A deep-sea shark found around Belize, the Gulf of Mexico and the Bahamas has been shown to be a species distinct from previously identified six-gilled sharks, and scientists have proposed that it should be named Hexanchus vitulus – the Atlantic six-gill.
Growing to no more than around 2m in length, the species is considerably smaller than the bluntnose six-gill (Hexanchus griseus) and bigeye six-gill (Hexanchus nakamurai), which can grow as long as 4.5m.
Most shark species have five gills but, apart from the additional organ, six-gills also have saw-like lower teeth.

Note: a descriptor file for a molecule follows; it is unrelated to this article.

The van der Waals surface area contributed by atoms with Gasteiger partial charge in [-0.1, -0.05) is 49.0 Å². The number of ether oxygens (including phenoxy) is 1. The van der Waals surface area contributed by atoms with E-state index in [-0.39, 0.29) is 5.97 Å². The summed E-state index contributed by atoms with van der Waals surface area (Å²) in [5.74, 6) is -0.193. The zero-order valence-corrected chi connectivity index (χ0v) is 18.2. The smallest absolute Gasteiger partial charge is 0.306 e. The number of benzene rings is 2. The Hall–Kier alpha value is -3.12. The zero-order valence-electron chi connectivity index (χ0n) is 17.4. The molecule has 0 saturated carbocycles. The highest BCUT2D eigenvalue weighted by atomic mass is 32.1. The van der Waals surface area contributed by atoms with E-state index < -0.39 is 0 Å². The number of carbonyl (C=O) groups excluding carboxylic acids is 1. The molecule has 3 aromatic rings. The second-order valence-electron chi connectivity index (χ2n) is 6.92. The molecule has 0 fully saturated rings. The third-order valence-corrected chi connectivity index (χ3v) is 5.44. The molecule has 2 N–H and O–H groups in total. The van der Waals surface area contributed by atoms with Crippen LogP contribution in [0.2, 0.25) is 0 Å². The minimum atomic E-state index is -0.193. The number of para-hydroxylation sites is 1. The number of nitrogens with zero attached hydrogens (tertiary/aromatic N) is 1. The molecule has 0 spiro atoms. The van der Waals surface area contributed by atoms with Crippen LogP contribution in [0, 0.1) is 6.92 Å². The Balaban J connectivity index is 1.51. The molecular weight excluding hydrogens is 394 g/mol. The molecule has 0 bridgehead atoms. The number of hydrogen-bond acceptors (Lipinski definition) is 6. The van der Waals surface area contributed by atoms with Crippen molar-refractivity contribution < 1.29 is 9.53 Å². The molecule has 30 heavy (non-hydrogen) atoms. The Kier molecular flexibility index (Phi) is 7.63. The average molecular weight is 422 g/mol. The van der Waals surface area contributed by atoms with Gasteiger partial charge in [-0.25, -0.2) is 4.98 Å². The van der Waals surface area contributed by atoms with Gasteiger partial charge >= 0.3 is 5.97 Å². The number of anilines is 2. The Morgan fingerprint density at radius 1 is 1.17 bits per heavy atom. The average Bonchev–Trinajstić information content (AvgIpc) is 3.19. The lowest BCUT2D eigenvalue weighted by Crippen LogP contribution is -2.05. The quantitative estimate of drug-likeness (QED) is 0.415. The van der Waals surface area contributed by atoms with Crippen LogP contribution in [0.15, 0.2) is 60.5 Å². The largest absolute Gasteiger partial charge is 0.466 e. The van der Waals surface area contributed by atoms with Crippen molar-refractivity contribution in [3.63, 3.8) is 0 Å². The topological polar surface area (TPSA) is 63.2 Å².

Previous confusion and misidentification of six-gill sharks, particularly the bigeye, has been dispelled by the study of 1310 base pairs of two mitochondrial genes, say the authors of a study published in Marine Biodiversity.
The scientists, from Florida Institute of Technology, MarAlliance (Belize), Florida State University Coastal & Marine Laboratory and the US National Marine Fisheries Service, say that although Atlantic six-gills look like those found in the Pacific (around Japan) and the Indian Ocean (Reunion and Madagascar), they are genetically as distinct as the bluntnose six-gill is from the bigeye.
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